BhopalCitysIndiaMadhya Pradesh(Bhopal)States and Capitals

MP recipients were told to send “thank you” cards.

In Madhya Pradesh, a political scandal has started because the government told people who got help from different welfare programmes to send thank-you cards to Prime Minister Narendra Modi and Chief Minister Shivraj Singh Chouhan.

The opposition Congress called it a “misuse of power” on the part of the government.

According to orders from different district panchayats, the state’s rural development department has given different departments goals for how many letters of thanks from people who have benefited from central and state government programmes should be sent to the PM and CM.

The order came at a time when the state government, which is led by the Bharatiya Janata Party (BJP), was holding Vikas Yatras (development rallies) all over the state to talk to people about development and help for the poor. CM Chouhan started the yatras on February 5 in the district of Bhind. By February 25, they will have visited all 230 assembly constituencies.

“In the video conference of the chief minister that the state government set up on February 12, it was asked to make sure that beneficiaries of all the schemes run in the district thank the Prime Minister and the chief minister through postcards for the benefits they received,” said an order from the Harda district panchayat to various departments on February 15.

The order said that the General Administration Department had told the media, social media, and other channels to spread the word about Vikas Yatras in all of the state’s villages and urban wards.

The Harda district panchayat wants 21 departments to send a total of 141,000 thank-you cards. “We set goals based on who will benefit from each department,” said Rohit Sesoniya, the chief executive officer (CEO) of the Harda district panchayat. “We won’t make anyone write postcards against their will.”

Officials who know about the situation said that the postcard will “remind the beneficiaries” of the government benefits they are getting.

“The people who benefit want to say thank you, and we’re just a way for them to do it. “CEOs of Janpad and panchayat officials are giving them (beneficiaries) postcards and addresses so they can say thank you,” said Ajay Shrivasatava, CEO of the Damoh district panchayat. “In Damoh, we haven’t set goals for each department, but we have asked that all the beneficiaries be taken care of.”

Some officials said they were told what to do with the postcards, while others said they were told to do it without being given an order. “Senior government officials have been told to make sure that as many thank-you postcards as possible are sent to the Prime Minister and the chief minister,” said a senior panchayat department official who asked not to be named. “It’s hard to figure out why the CEOs of district panchayats put out an order in this way.”

The issue has stirred up politics in the state, which will hold elections for the state assembly later this year. The opposition Congress criticised the BJP by saying that it “forced” people to write thank-you cards.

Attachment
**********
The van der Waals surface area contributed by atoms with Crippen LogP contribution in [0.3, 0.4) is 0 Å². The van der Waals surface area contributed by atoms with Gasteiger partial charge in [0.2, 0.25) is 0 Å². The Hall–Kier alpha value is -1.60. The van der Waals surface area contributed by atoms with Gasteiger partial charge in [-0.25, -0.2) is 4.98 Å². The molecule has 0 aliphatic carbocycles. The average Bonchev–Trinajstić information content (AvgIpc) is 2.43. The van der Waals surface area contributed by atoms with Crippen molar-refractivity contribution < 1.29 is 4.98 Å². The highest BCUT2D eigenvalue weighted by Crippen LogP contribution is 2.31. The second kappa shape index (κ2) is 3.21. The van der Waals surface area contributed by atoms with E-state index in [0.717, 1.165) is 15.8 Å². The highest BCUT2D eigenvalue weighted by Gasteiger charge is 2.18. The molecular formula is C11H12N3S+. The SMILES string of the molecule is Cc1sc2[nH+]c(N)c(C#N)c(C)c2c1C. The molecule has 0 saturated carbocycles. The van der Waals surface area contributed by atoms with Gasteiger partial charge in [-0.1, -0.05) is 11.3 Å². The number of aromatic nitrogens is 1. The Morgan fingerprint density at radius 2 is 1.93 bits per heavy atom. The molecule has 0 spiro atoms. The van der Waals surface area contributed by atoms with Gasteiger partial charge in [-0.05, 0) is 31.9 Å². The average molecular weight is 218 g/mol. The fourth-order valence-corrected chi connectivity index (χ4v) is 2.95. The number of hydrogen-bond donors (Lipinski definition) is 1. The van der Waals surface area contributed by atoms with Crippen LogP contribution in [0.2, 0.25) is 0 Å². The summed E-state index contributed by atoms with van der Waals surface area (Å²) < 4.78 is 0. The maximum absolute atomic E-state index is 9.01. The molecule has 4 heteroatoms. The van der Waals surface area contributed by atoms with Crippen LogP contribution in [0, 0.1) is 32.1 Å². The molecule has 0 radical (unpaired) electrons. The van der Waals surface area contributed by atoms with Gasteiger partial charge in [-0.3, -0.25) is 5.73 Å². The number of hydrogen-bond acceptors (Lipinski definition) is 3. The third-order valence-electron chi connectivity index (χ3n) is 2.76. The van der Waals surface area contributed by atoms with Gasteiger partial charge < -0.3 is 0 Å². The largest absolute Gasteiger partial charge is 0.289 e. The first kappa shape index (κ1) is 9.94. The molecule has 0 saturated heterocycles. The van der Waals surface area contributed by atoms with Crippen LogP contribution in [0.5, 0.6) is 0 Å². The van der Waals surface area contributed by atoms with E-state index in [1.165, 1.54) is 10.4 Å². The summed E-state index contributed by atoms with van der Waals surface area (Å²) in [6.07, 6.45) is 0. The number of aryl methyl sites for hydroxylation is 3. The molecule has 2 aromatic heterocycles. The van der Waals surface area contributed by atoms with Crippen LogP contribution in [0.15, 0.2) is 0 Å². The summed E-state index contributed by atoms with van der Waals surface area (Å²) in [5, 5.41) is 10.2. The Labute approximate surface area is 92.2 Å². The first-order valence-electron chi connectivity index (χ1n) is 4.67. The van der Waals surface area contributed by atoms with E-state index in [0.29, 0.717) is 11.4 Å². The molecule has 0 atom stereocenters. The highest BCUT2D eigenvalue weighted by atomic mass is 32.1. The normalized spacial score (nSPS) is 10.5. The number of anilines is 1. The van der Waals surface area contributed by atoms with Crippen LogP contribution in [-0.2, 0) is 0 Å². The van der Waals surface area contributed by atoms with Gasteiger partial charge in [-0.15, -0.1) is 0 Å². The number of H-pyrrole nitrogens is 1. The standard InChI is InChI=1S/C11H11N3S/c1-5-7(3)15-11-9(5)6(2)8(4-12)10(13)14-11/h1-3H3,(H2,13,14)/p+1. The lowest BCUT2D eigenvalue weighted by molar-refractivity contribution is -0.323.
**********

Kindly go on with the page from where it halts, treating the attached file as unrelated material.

“What does the state government led by the BJP want to do with this? They first said that they were going to put on the Vikas Yatra by misusing government resources. “Collectors and other district officials are busy with the Vikas Yatra,” said KK Mishra, a spokesman for the state Congress. “And now, it’s up to the people in charge of the panchayat to get written thanks from the people who got help. In Madhya Pradesh, they are abusing their power.”

Hitesh Bajpai, a spokesman for the BJP, said, “The orders that district CEOs are giving are wrong. CM Shivraj Singh Chouhan has never asked anyone in the past 17 years to send a thank-you letter or show gratitude.

(With inputs from Agency)


Hi, my name is Nisha and I'm an educational journalist based in India. I've always been passionate about the power of education to transform lives, and that's what led me to pursue a career in journalism focused on this area. I completed my Bachelor's degree in English from Hindu College in Delhi in 2013 and then went on to earn my Master's in Journalism and Mass Communication from the Indian Institute of Mass Communication in 2017. During my studies, I also completed several short-term courses on Education in India, Sociology, and other related subjects to deepen my knowledge in this field. I'm particularly interested in improving access to quality education in rural areas, where students often face significant challenges. I've worked on a number of initiatives to address this issue, including advocating for better policies, resources, and practices that can make a difference. As an educational journalist, I'm passionate about using my platform to highlight important issues in the education space. I've covered a wide range of topics, including the impact of technology in the classroom, innovative approaches to teaching and learning, and the challenges facing students from marginalized communities. One of the things I love most about my work is the opportunity to constantly learn and grow. I'm an avid reader and believe that reading is key to expanding one's knowledge and perspective. I'm always seeking out new ideas and insights to help me better understand the world around me. In summary, as an educational journalist, I'm dedicated to using my skills and expertise to make a positive impact in the field of education. I'm committed to improving access to quality education for all students and to using my platform to raise awareness about important issues in this area.

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